Vigne back on big screen with Jean de La Fontaine, le défi
by Fabien Lemercier
After many years in television, director Daniel Vigne – who first attracted public attention in 1982 with his second feature The Return of Martin Guerre (winner of three Cesars and a BAFTA nomination) – is making his cinematic comeback with Jean de La Fontaine, le défi [+see also:
Released today on 233 screens through Rezo Films, the feature stars Lorànt Deutsch, Philippe Torreton, Sarah Forestier, Jocelyn Quivrin, Jean-Claude Dreyfus and Daniel Duval. It is the latest biopic to be released in recent months after Laurent Tirard’s Molière [+see also:
film profile] on the 17th century French writer.
Scripted by Jacques Forgeas, the film follows the confrontation between Jean de La Fontaine (Deutsch), writer of the world renowned Fables, and Colbert (Torreton), financial administrator for Louis XIV’s Kingdom of France. In 1661, Colbert gets his rival Fouquet arrested, a powerful advisor of the young king.
While all the other artists support the decision and rush to the Court, poet de La Fontaine confirms his support for Fouquet. Colbert vows to make the rebel admit the truth, but La Fontaine, even when penniless, stands by his convictions. Without money, he resists, observes and writes the Fables, which protest against a despotic government in the height of its decline.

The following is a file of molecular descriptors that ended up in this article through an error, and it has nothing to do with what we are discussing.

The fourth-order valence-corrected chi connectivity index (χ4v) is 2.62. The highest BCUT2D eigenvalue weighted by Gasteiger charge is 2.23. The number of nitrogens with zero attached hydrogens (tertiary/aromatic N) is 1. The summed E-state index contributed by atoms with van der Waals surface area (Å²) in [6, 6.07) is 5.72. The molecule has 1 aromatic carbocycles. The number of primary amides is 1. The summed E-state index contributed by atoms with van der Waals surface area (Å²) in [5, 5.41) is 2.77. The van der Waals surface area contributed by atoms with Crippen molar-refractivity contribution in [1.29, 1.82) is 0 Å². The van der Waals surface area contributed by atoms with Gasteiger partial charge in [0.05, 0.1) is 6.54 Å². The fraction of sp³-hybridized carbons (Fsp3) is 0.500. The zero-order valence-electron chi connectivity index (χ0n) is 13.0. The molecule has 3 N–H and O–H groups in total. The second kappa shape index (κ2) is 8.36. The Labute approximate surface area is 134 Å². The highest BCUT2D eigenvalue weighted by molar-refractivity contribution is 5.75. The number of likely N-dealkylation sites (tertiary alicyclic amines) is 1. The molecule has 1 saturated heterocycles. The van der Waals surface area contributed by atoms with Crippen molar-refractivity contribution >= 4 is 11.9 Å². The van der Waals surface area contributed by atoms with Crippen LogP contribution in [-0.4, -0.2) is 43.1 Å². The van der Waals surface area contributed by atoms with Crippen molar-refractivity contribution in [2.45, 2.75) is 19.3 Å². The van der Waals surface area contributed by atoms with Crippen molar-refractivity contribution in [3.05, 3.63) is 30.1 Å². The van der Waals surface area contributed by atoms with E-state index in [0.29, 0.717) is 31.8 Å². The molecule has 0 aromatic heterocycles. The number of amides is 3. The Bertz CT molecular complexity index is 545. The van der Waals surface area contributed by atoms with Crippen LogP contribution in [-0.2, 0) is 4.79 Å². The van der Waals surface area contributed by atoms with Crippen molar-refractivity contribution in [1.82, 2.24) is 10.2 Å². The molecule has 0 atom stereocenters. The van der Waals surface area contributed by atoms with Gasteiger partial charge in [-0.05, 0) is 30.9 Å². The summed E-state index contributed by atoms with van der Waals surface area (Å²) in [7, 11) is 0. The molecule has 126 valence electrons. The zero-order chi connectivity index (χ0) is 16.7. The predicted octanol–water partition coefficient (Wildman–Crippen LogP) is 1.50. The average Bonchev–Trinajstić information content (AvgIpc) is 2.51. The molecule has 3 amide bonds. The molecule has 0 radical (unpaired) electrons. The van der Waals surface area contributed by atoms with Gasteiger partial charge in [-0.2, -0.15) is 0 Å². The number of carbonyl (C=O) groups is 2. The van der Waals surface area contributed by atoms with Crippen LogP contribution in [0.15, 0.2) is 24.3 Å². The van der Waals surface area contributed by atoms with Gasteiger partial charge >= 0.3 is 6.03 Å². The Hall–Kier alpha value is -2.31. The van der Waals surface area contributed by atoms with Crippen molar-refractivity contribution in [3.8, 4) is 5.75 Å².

Produced by Cinétévé, the €7.49 budget Jean de La Fontaine, le défi received pre-sales funding from Canal+ and €1.2m from France 2 Cinéma (€500,000 in co-production and €700,000 in pre-sales).
Writers are also the theme of new French releases this week, with the feature directorial debut of novelist Bernard Werber, Nos amis les Terriens [+see also:
film profile] (lit. “Our Earthman Friends”), opening on 128 screens (production and distribution by Les Films 13).
European films have also not been forgotten, with an impressive 523 prints distributed by StudioCanal of British comedy Steve Bendelack’s Mr. Bean’s Holiday [+see also:
film profile] (see news), making it the biggest release on what is a quiet Wednesday with the release of only two US titles and one Japanese/French co-production (Lou Ye’s Une jeunesse chinoise, Rosem Films).
MK2 is also releasing 19 prints of Francesca Comencini’s Italian production A Casa Nostra [+see also:
film profile]. Starring Valeria Golino and Luca Zingaretti, the film screened in competition at the 2006 RomeFilmFest (see article).
(Translated from French)
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